“The Green Mile” is a film about Paul Edgecomb describing events to his friend, Elaine at the nursing home in regards to something that would unknowingly change his life forever. During the Great Depression era, he supervised E-Block at the Tennessee State Prison where the death penalty was held and soon met a kind inmate named John Coffey, a healer from God who can separate the good vs evil but died on death row due to being falsely accused of rape and murder, without hinting to the parents of the twin girls that the actual murderer was Wild Bill.
In general, this film was phenomenal. From acting to song choices and emotional dialogue, “The Green Mile” captivates the reality of life being intolerant to innocent individuals who died on death row. Not to mention but the speech from Mr. Edgecomb after Elaine’s funeral where he specifically states that we all owe a death one day.
While the film added raw emotion to it, there is one small criticism which can be bothersome to some southerners although it’s not a big issue. Despite the southern atmosphere, the country bumpkin accents were horrendous. It sounded as if the actors traveled down to Tennessee and North Carolina for the first time and never listened to how locals speak. Speaking to locals and living down in the southeastern United States for a while can help your accent improve tremendously along with a speech coach.
In conclusion, the younger generations to come should watch this film because it will show them how life does have its injustice but you can rise above those unfair situations and realize we all have our own green mile to walk until we depart from this world. As Sally Fields character said in Forrest Gump, “we must do the best with what God gave us.” In other words, no matter where our lives lead to, he will be right there with us while walking down our own green mile. The messages we learn from this film can be applied to in reality.
- Begins to take responsibility for his own behavior and actions. (For example, when he apologized to Marty after yelling him due to a dog biting him on the leg).
- Was accused of murder by the entire town after a local citizen was killed. Turned out it was two different people who were running after David and Marty. No apologies from the community.
- Saved Shiloh and Marty’s lives after they nearly drowned in the river and eventually, earned respect from the entire community.
- Got a job with the Fire & Rescue Squad.
- Mentioned briefly that no matter what mood his father was in, he would beat him regardless.
*Side Note from all three of the films:*
- You can’t change people overnight. Not only do you have to show kindness and work with them patiently at a slow rate, they themselves have to catch on and eventually will learn how to control what they say, how to react and how both of these can reflect on their character. In other words, action speaks louder than words.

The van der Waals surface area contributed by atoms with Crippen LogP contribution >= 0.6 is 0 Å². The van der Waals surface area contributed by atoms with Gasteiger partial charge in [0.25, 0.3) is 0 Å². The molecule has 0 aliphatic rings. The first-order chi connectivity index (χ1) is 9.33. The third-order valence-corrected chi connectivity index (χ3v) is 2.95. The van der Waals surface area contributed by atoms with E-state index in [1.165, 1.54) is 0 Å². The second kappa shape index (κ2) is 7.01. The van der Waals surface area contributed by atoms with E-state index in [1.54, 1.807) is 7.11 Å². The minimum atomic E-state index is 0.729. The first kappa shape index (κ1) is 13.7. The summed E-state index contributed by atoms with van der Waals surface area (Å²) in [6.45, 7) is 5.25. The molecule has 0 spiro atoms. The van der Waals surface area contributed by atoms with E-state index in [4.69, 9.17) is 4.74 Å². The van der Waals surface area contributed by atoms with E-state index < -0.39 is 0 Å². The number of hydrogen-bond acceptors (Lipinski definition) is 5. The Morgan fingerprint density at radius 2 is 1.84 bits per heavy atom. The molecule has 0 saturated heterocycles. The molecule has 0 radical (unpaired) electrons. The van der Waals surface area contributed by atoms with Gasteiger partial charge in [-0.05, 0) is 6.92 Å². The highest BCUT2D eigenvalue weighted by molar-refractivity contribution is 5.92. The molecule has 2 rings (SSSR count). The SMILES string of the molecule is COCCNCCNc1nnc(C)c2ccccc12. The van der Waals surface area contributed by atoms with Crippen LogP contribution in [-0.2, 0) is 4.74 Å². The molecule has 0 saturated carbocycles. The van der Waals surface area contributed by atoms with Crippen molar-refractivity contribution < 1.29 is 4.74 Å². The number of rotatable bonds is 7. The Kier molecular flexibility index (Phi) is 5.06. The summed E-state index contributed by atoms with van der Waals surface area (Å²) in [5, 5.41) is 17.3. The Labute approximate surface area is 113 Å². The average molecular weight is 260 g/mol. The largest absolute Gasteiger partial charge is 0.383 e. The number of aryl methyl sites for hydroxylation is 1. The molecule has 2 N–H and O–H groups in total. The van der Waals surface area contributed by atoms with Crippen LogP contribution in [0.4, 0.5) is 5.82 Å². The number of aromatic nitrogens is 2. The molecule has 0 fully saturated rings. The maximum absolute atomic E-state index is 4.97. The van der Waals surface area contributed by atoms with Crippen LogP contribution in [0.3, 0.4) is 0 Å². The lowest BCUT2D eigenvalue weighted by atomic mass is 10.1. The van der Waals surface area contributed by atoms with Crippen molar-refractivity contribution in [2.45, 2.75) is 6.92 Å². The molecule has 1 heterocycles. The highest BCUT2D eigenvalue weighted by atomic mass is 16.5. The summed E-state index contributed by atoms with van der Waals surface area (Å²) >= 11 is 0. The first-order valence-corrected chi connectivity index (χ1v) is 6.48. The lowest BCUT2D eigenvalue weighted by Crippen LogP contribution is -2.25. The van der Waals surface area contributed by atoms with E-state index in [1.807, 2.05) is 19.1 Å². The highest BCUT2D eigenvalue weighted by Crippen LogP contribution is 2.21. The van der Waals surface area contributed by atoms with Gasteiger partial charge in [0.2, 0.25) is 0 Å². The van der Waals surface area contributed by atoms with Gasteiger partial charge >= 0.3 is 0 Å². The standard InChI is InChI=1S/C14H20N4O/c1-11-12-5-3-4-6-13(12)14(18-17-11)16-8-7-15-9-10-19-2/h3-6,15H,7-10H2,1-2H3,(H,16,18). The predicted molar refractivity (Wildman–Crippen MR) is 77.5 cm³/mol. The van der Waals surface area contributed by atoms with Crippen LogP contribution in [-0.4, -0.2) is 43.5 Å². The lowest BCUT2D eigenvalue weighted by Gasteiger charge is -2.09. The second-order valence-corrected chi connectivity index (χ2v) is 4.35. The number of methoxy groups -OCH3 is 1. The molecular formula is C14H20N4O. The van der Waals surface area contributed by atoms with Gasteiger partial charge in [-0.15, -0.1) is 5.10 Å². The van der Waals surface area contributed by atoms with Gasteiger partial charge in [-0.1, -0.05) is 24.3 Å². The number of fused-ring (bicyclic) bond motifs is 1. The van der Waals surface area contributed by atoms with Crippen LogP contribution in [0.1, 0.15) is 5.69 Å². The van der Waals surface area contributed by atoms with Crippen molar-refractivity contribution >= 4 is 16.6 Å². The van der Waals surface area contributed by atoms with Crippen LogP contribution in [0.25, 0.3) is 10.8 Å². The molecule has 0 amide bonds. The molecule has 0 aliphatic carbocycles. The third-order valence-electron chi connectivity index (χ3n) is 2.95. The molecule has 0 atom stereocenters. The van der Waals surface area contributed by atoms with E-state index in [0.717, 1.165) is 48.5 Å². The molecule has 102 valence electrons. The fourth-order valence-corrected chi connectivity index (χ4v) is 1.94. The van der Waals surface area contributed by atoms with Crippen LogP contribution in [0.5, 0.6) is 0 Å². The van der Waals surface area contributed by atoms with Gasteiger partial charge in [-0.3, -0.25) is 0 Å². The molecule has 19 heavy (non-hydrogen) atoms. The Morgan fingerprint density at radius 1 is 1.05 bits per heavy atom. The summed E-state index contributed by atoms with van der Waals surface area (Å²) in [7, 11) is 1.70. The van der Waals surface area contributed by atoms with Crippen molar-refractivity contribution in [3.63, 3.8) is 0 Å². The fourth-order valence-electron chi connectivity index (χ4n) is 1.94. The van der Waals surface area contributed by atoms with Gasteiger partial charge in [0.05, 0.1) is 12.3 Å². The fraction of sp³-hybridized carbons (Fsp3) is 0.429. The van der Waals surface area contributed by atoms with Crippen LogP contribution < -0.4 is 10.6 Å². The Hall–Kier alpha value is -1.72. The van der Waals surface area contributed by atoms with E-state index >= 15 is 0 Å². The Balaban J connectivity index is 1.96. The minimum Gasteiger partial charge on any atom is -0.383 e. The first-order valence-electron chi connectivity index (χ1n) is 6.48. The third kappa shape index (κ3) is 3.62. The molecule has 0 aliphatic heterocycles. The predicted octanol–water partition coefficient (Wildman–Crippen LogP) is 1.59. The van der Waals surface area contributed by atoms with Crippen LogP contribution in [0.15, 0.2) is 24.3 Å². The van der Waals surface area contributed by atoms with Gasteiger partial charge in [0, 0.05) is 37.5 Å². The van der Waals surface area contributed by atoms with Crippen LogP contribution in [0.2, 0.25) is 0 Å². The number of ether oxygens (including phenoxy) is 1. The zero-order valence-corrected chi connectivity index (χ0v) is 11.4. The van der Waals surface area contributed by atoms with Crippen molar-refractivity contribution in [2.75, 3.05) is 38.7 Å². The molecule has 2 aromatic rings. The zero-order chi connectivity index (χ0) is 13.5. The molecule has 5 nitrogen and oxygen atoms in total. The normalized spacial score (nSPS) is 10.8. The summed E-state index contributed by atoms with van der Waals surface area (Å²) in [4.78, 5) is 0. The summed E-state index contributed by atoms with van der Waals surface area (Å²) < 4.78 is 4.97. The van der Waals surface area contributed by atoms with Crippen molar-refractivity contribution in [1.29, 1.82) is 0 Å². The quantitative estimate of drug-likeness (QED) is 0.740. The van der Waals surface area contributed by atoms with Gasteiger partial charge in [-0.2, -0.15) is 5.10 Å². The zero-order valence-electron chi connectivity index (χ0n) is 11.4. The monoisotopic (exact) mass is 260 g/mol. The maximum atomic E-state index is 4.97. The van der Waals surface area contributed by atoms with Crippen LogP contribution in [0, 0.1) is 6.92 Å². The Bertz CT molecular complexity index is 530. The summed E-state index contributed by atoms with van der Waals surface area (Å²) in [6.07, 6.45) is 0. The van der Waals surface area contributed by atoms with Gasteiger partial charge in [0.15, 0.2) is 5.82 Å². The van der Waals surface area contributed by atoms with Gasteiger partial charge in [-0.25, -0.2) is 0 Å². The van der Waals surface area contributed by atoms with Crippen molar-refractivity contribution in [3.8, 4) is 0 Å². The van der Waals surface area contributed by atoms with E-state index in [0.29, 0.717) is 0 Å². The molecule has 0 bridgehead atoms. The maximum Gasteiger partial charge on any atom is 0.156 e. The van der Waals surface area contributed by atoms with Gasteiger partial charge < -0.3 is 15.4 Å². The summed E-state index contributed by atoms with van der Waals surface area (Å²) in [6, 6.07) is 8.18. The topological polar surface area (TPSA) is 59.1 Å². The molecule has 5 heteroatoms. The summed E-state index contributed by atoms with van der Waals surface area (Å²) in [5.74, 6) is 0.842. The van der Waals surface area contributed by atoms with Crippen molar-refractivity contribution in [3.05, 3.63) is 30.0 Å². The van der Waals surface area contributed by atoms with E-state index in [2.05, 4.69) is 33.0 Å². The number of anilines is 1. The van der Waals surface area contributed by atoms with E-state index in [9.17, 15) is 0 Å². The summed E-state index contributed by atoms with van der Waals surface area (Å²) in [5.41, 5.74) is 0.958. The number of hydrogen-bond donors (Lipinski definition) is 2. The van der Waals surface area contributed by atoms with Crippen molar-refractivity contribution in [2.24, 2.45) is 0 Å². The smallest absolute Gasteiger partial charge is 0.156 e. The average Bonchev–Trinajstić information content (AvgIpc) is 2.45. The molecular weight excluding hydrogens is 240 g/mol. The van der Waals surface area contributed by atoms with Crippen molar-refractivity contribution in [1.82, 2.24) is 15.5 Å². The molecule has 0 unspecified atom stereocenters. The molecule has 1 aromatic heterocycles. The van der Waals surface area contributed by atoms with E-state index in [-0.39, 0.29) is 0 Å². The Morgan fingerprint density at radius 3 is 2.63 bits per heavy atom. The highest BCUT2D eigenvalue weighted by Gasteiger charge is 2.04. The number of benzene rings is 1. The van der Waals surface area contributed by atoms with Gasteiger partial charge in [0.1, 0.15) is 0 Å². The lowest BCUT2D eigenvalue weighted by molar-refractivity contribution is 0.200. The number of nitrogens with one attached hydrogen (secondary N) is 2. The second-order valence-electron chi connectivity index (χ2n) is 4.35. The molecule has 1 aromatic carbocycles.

- You must discover the truth as to why that person’s mean rather than gossip about them because you never know what they went through in their life.
- As continued following the first movie, Judd clearly becomes depressed and a heavily drinker.
- Marty and Shiloh saved his life after getting into a truck accident from drinking and driving.
- In the middle of the movie, we find out that Judd was beaten as a child and stayed at his residence ever since while his older siblings ran off and his parents dying one after another.
- Becomes friendlier at the end of the film.
*Side Notes for the last two films:*
- While Marty and Shiloh saved his life due a truck accident, in the third film he saved their lives from nearly drowning in a river.
- Begins to receive trust from the Preston family at the very end when he allowed Ray, Marty & Shiloh into his trailer home for the first time, ever.
- One question though: If Shiloh began accepting Judd at the end of the 2nd movie, how come he still didn’t cross the river to his house until the end of the 3rd film? (After all, it does take time to rebuild and regain one’s trust).
In three different posts, I will compare and contrast the character Judd Travers from the three Shiloh films which were released within a 10 year time span (1996, 1999 & 2006). In the previous post from early this morning, it was mainly about life lessons that we can learn, receive and give to others (ex: Kindness). But anyway, here is how Judd was from the first film.
- Judd drinks everyday, but not as heavy.
- Not a committed person and tends to not follow thru with his promises to Marty until the very end of the film.
- His reaction at the end of the film when he lets Shiloh out of the truck, speaks volumes (preparation of what was to come in the second film).
*Side Notes for the first two films:*
- Judd doesn’t own up to his own responsibilities as a dog owner nor as a human being
- Stays home on a daily basis; doesn’t seem to have a job. Wonder why?
- Drives to the store to purchase alcohol. How does he earn money, though?
- Hunts in the first two films: Raccoons and Squirrels
- Mainly drank beer in the first two films